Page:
Class Chondrichthyes Subclass Elasmobranchii Subclass Holocephali The elasmobranchs include the sharks and the rays while the holocephali includes the chimaeras or rat fish.
Class Osteichthyes: These fishes have bony skeletons. Also, whereas cartilagenous fishes address problems of buoyancy with oily livers and hydrofoil fins, most bony fish possess an adjustable gas- filled swimbladder that provides neutral buoyancy and moveable fins.
Subclass Actinopterygii Ray-Finned Fishes These fish have distinctive fins supported internally with slender endoskeletal rays with muscles to control fin movement located within the body wall Palaeonisciformes Acipenseriformes paddlefish, sturgeon Polypteriformes birchirs
Neopterygii Lepisosteiformes gar Amiiformes bowfin Teleostei modern fishes
[The true fishes represent perhaps the most successful of all vertebrate lines giving rise to a tremendous diversity of species that have existed in large numbers for a long time. The teleostei encompass close to 20,000 living species spread from pole to pole and ranging from alpine lakes to deep ocean trenches. They outnumber all other vertebrates combined!]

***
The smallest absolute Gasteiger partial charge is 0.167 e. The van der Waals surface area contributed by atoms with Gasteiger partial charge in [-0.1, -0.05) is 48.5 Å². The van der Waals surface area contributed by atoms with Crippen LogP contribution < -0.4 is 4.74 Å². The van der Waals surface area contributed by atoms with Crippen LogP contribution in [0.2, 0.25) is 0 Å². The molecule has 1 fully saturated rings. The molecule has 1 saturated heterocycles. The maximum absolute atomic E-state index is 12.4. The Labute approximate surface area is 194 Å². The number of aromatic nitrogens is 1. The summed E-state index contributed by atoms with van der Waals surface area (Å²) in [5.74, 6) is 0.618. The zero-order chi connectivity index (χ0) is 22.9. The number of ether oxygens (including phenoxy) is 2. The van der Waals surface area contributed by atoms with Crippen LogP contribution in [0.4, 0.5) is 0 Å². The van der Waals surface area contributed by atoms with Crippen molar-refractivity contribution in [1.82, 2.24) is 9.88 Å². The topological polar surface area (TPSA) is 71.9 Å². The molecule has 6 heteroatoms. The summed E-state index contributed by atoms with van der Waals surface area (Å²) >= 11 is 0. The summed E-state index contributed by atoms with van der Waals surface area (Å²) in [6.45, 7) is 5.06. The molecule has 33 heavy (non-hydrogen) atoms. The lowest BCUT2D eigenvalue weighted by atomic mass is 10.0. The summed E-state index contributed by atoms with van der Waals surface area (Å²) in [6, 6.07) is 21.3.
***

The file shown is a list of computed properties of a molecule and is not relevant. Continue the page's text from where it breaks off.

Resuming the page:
The Teleostomi include the bony fishes (Osteichthyes) and all of the tetrapods.
It seems probable that bone first appeared as dermal armour for protection. It was laid down in membrane fashion in plates within the skin. Thus, the earliest vertebrates were without well-developed vertebrae and relied upon a strengthened notochord to meet the mechanical demands of body support and locomotion. When vertebrae first appeared in latter fishes, the vertebral elements initially rode upon or surrounded a notochord that continued to serve as the major structural component of the animal’s body. In latter fishes and terrestrial vertebrates the role of the vertebral column grows while that of the notochord declines. In adults of most derived vertebrates, the embryonic notochord disappears and is replaced by the vertebral column.
Subclass Sarcopterygii Lobe-Finned Fish These fish have fleshy fins (6) that rest at the ends of short projecting appendages with internal bony elements powered by muscles located outside the body wall along the projecting fin
The tetrapod limb evolved from the sarcopterygian fin. It is believed that these fins initially evolved for pivoting or maneuvering in shallow water - or for working bottom habitats in deeper waters.
Crossopeterygii coelocanth (deep living with a swim bladder that is filled with fat and used for buoyancy and not respiration)
Dipnoi lung fish (Have paired lungs and breathe air when water becomes hypoxic or when burrowing during periods of seasonal drought.)